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Rifts Between the Taliban and the UN Grow as the World Body Struggles for Consensus

KABUL, AFGHANISTAN – The Taliban say they would not accept any decision that might come from today’s UN Security Council meeting on Afghanistan if they are not in their interests. Zabihullah Mujahid, the Taliban spokesperson, said that the group will oppose any decisions taken in any regional or international meeting contrary to their interests.

The security council’s closed-door meeting on Afghanistan is set to take place early Monday, February 26. UN Secretary-General Antonio Guterres is expected to present his report on the current situation in Afghanistan and report to the council on the recent UN meeting of special envoys in Doha.

In an interview with the Taliban-controlled National Radio, Mujahid said that any decision made regarding Afghanistan would not be implemented if it is deemed “against the values and interests of the people of Afghanistan.”

He further said that the Taliban would welcome it if, in these meetings, “steps were taken to support Afghanistan and its people, particularly in advancing their diplomatic relations with the international community.”

The UN Secretary General chaired the second meeting of special envoys to  Afghanistan in Doha on February 18 and 19. The Taliban rejected the UN invitation to participate, criticizing the UN’s decision to invite several members of Afghanistan’s civil society. Additionally, the group expressed frustration over the UN Secretary General’s refusal to meet with them.

At the conclusion of the two-day closed-door meeting on Afghanistan in Doha, the UN chief said that he will  begin consultations for the appointment of a UN special envoy for Afghanistan. This appointment, he said, aims to facilitate interactions with the Taliban and the international community.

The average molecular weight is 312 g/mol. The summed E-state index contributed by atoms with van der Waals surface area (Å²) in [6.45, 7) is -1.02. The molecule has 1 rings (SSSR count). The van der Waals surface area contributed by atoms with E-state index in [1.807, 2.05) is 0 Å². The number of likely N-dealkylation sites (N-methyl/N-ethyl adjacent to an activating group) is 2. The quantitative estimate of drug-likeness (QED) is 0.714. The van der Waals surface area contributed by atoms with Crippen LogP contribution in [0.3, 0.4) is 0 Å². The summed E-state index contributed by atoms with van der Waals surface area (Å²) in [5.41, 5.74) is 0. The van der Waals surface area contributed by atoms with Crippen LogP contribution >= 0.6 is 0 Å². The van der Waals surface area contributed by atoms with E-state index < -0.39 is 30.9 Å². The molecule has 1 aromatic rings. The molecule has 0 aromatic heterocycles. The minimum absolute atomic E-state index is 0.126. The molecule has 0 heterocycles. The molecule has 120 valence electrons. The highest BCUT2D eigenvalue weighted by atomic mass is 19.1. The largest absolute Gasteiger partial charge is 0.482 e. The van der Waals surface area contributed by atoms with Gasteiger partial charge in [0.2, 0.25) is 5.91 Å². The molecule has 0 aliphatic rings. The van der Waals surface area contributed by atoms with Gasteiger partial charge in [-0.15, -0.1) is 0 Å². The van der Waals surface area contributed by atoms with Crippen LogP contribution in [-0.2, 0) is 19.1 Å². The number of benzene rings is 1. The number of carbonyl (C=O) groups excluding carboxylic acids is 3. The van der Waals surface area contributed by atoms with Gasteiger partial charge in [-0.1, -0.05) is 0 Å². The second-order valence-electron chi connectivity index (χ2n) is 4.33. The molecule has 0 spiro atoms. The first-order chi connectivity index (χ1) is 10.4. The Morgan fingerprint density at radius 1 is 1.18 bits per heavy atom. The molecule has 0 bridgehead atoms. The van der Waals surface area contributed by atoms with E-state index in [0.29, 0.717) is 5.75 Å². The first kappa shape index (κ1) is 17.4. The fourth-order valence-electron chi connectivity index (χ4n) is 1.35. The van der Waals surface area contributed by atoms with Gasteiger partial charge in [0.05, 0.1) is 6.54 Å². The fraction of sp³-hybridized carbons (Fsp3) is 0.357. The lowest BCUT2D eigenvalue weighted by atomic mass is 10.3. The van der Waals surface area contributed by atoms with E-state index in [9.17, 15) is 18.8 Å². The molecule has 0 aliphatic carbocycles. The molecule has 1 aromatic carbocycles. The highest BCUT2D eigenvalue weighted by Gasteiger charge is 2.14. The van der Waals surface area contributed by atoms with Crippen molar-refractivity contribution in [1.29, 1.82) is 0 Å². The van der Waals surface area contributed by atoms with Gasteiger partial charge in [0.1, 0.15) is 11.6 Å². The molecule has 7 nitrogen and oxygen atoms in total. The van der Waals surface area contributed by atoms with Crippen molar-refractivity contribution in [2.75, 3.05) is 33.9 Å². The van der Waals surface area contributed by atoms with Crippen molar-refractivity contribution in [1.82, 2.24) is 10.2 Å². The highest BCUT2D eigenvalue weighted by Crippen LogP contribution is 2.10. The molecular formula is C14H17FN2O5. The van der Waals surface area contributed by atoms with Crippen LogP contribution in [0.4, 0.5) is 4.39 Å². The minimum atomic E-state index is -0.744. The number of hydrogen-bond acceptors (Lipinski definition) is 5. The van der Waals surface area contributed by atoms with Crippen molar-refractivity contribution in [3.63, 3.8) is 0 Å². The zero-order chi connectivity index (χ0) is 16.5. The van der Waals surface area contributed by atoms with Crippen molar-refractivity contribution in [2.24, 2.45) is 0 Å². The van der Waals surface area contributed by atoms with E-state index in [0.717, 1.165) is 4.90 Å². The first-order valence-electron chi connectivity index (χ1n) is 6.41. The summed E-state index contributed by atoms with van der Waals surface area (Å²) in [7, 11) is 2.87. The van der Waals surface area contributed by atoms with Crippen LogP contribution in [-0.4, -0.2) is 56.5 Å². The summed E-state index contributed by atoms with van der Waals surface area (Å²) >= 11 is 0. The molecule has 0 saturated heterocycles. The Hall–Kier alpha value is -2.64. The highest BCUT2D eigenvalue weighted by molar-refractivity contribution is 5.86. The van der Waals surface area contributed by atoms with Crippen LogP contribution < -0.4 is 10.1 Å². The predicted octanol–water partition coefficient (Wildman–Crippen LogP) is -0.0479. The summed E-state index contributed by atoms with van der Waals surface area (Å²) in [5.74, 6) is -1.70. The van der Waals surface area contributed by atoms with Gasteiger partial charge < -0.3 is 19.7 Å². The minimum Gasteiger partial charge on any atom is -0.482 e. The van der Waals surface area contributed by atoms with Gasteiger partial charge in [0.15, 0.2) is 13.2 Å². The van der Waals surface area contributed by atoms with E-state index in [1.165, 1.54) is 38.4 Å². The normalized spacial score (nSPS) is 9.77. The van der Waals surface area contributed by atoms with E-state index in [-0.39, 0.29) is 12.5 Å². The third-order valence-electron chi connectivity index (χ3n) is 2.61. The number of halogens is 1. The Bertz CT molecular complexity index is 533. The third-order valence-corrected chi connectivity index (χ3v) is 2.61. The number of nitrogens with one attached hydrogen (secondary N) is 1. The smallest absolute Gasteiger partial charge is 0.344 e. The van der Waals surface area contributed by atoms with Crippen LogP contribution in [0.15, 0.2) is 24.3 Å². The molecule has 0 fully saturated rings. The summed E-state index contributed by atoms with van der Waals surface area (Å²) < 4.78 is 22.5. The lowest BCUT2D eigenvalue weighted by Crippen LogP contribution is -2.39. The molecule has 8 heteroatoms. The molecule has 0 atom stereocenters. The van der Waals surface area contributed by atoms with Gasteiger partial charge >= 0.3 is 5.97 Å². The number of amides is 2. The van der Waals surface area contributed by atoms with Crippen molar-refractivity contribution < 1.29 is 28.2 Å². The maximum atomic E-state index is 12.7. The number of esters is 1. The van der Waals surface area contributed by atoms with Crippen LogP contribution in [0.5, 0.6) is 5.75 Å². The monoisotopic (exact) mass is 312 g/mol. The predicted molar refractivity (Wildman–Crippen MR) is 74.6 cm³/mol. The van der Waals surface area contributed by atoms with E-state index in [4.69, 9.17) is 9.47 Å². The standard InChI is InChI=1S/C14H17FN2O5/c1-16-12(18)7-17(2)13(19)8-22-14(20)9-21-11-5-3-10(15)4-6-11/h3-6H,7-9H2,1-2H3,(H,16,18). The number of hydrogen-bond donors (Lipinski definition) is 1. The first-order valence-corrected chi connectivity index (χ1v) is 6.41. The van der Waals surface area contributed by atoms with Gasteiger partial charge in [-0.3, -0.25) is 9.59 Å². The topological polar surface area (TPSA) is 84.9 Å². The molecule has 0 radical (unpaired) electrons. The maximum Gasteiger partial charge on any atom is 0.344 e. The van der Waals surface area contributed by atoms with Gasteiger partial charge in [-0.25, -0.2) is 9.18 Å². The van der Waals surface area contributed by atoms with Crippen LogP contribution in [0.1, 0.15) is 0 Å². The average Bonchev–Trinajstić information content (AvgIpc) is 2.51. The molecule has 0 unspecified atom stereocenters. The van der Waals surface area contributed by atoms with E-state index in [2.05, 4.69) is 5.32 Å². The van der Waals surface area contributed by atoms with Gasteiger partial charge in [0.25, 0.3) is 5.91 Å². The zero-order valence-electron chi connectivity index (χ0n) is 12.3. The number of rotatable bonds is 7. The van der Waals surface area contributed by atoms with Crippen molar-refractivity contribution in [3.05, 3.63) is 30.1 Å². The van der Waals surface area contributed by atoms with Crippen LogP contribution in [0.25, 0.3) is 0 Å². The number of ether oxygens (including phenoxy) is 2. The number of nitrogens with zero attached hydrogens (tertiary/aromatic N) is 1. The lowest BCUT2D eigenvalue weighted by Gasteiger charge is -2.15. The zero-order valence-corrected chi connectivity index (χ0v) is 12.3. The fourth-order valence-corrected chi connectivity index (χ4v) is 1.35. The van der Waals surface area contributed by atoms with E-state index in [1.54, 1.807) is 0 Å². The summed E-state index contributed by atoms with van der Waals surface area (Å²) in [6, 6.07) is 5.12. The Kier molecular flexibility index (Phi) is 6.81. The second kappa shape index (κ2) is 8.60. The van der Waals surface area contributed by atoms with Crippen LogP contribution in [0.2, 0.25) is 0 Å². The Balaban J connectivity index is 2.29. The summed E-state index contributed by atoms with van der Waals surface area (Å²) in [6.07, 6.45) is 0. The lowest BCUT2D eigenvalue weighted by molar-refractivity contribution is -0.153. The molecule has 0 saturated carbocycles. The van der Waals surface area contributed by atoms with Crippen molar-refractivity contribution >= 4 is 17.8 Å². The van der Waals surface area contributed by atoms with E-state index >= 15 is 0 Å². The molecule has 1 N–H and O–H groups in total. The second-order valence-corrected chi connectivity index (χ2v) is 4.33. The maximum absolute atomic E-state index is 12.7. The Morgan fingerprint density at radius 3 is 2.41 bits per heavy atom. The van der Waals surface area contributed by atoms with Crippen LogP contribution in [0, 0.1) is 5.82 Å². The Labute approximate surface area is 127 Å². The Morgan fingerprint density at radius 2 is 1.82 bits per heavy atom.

According to Naseer Ahmad Faiq, Chargé d’Affaires of the Afghanistan Permanent Mission to the UN who is not linked to the Taliban regime, the UN chief will present his report about the appointment of a UN special envoy for Afghanistan, as requested by the council in Resolution 2721 passed last December.

The ruling regime in Kabul had previously adamantly opposed the appointment of a special envoy, deeming it unnecessary in the presence of the UN mission in the country  (UNAMA).

In an interview with Japan’s NHK news agency, Suhai Shaheen, the head of Taliban’s political office in Doha said that the UN envoy may try to interfere in Afghanistan’s internal affairs and impose some decisions on Afghanistan, which, according to him, is unacceptable to  the Taliban.

“The question is why there is a need for a special envoy. There is suspicion that the new special envoy may impose some decisions on Afghanistan,” he said.

Recently, the Taliban’s deputy foreign minister, Abbas Stanikzai, also criticized the UN decision to appoint a special envoy for Afghanistan, claiming that their government holds significant power and insisting that only their representatives should take part in international meetings on Afghanistan.

“A UN special envoy is appointed only for those countries that are in crisis; in Afghanistan, there exists no problem, and UNAMA is also active here, with a UN envoy present. They are cooperating with us both in political and humanitarian affairs. We see no need for another UN envoy,” he said, adding that some people in those meetings try to portray their government as weak, which, according to him, creates conflict in their interaction with the international community.